Patricia Paul: Overcoming hardships and becoming a tribal judge (3/30)
Julianne Jennings: Taking care of our eyesight in Indian Country (3/30)
Hundreds pay respects to Navajo Nation officer killed on the job (3/30)
Police officer who kicked Native man reinstated in Saskatchewan (3/30)
Native boy with rare disease granted wish to join favorite team (3/30)
Jury rules against Cheyenne River Sioux man in 'KKK' scar case (3/30)
BIA official expected to be released from hospital after stabbing (3/30)
BIA delays ruling on Pamunkey Tribe federal recognition petition (3/30)
Alex White Plume aims to grow hemp on Pine Ridge Reservation (3/30)
Blackfeet Nation opposes energy development on sacred lands (3/30)
Opinion: Don't include Indian Country in BLM fracking regulation (3/30)
Fort Peck Tribes might scale back plans for first gaming facility (3/30)
BIA rejects Menominee Nation off-reservation gaming compact (3/30)
Pokagon Band faces hurdles for a gaming compact with Indiana (3/30)
Nisqually Tribe to open second phase of $45M casino expansion (3/30)
Opinion: Expansion of gaming options not a good idea for Texas (3/30)
Native Sun News: Businesses show support for LNI tournament (3/27)
Lakota Country Times: Oglala Sioux fighter climbing in the ranks (3/27)
Mark Trahant: Alaska Natives look 10,000 years into the future (3/27)
Ivan Star: The influences of boarding school and Vietnam War (3/27)
Gyasi Ross: Funerals become family reunions in Indian Country (3/27)
Tim Giago hands over the reins as publisher of Native Sun News (3/27)
House committee passes Native American Children's Safety Act (3/27)
Bill to benefit Miami Nation moves forward in House and Senate (3/27)
City extended contract to send treated sewage to sacred peaks (3/27)
Oneida Nation welcomes ruling backing land-into-trust request (3/27)
Lawmakers want BIA to delay new federal recognition reforms (3/27)
Another conviction from Chippewa Cree Tribe corruption probe (3/27)
Editorial: Shakopee Tribe contributes $5M for health initiative (3/27)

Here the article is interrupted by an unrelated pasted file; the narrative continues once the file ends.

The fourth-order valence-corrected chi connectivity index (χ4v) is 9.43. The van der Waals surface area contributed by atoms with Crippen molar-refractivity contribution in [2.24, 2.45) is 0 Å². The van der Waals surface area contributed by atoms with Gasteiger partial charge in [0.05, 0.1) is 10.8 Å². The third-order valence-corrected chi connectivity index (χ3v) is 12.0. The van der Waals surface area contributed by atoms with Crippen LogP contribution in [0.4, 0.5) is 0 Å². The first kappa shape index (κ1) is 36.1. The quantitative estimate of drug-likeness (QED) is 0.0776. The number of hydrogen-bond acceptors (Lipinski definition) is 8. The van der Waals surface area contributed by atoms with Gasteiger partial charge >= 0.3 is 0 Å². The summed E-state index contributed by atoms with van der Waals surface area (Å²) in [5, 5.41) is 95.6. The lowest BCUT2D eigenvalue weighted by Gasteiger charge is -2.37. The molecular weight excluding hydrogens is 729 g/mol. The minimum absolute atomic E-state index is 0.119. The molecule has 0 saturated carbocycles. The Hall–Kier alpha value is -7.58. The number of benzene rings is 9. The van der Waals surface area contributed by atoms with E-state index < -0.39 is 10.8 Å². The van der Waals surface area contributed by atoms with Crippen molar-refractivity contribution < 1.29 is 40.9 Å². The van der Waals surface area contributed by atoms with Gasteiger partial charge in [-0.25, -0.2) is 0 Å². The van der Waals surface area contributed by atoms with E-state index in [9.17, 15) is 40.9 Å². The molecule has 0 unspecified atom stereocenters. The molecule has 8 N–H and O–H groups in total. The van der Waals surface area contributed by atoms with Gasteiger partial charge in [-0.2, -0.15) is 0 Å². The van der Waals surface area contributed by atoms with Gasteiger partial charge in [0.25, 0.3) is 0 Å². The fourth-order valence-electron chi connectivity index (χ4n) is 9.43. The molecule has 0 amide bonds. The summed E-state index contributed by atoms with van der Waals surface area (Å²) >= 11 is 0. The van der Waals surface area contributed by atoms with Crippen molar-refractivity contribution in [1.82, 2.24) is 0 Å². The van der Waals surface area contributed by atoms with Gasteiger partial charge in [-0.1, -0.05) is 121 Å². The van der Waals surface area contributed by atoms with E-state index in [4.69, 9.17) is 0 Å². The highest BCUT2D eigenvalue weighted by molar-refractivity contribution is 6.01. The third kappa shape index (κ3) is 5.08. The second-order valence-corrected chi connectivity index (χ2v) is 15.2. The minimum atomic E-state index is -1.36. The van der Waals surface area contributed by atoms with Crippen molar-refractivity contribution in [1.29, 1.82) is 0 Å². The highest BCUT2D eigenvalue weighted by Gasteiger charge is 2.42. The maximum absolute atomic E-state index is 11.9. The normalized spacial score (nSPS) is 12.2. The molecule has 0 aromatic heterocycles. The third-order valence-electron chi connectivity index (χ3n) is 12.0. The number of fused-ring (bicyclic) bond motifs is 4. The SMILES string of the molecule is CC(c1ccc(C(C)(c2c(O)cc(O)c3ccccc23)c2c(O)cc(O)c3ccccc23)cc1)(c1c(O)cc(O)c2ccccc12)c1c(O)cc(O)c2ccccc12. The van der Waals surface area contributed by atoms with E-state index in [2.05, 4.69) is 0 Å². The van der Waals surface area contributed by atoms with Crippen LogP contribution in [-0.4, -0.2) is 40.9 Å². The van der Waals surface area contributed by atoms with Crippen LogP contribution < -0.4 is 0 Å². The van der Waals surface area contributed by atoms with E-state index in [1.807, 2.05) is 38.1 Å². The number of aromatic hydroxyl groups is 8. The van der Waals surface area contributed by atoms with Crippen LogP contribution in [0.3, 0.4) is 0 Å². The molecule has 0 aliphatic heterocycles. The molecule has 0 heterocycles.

Opinion: Navajo Nation enacts 'sin tax' on unhealthy products (3/27)
Editorial: Opposition to Pamunkey Tribe recognition 'revolting' (3/27)
Dennis Jenkins: Hypocrisy for new tribal casinos in Connecticut (3/27)
Supreme Court asked to hear Kialegee Tribal Town gaming case (3/27)
Ho-Chunk Nation extends agreement for off-reservation casino (3/27)
Indiana lawmakers seek role in Pokagon Band gaming compact (3/27)
Native Sun News: Oglala Sioux leader not pleased with boycott (3/26)
Lakota Country Times: Lakota Nation Invitational stays in Rapid (3/26)
Native Sun News: Mayor of Rapid City addresses race relations (3/26)
Jane Daugherty: Tribal e-commerce continues to draw scrutiny (3/26)
Witness list for Senate Indian Affairs Committee's field hearing (3/26)
Richard Iron Cloud: Remove murderer's name from sacred peak (3/26)
Native Youth: Bring dental therapy providers to Indian Country (3/26)
Steven Newcomb: Tribal nations still under dominating process (3/26)
Law firm hosts tribes for session on marijuana in Indian Country (3/26)
Judge upholds BIA decision on Oneida Nation land-into-trust bid (3/26)
Appeals court rules against Crow Tribe in housing grant dispute (3/26)
Ho-Chunk Nation raises minimum wage to $2.75 above federal (3/26)
Mishewal Wappo Tribe to appeal decision in recognition lawsuit (3/26)
Racist emails of former Montana federal judge to be preserved (3/26)
Shingle Springs Band considered but rejected indoor gun range (3/26)
House panel backs bill to block Tohono O'odham Nation casino (3/26)
Quapaw Tribe did not include casino on land-into-trust request (3/26)
Chumash Tribe never got apology for diplomat's casino remark (3/26)
more headlines...

Home | Arts & Entertainment | Business | Canada | Cobell Lawsuit | Education | Environment | Federal Recognition | Federal Register | Forum | Health | Humor | Indian Gaming | Indian Trust | Jack Abramoff Scandal | Jobs & Notices | Law | National | News | Opinion | Politics | Sports | Technology | World

Indianz.Com Terms of Service | Indianz.Com Privacy Policy
About Indianz.Com | Advertise on Indianz.Com

Indianz.Com is a product of Noble Savage Media, LLC and Ho-Chunk, Inc.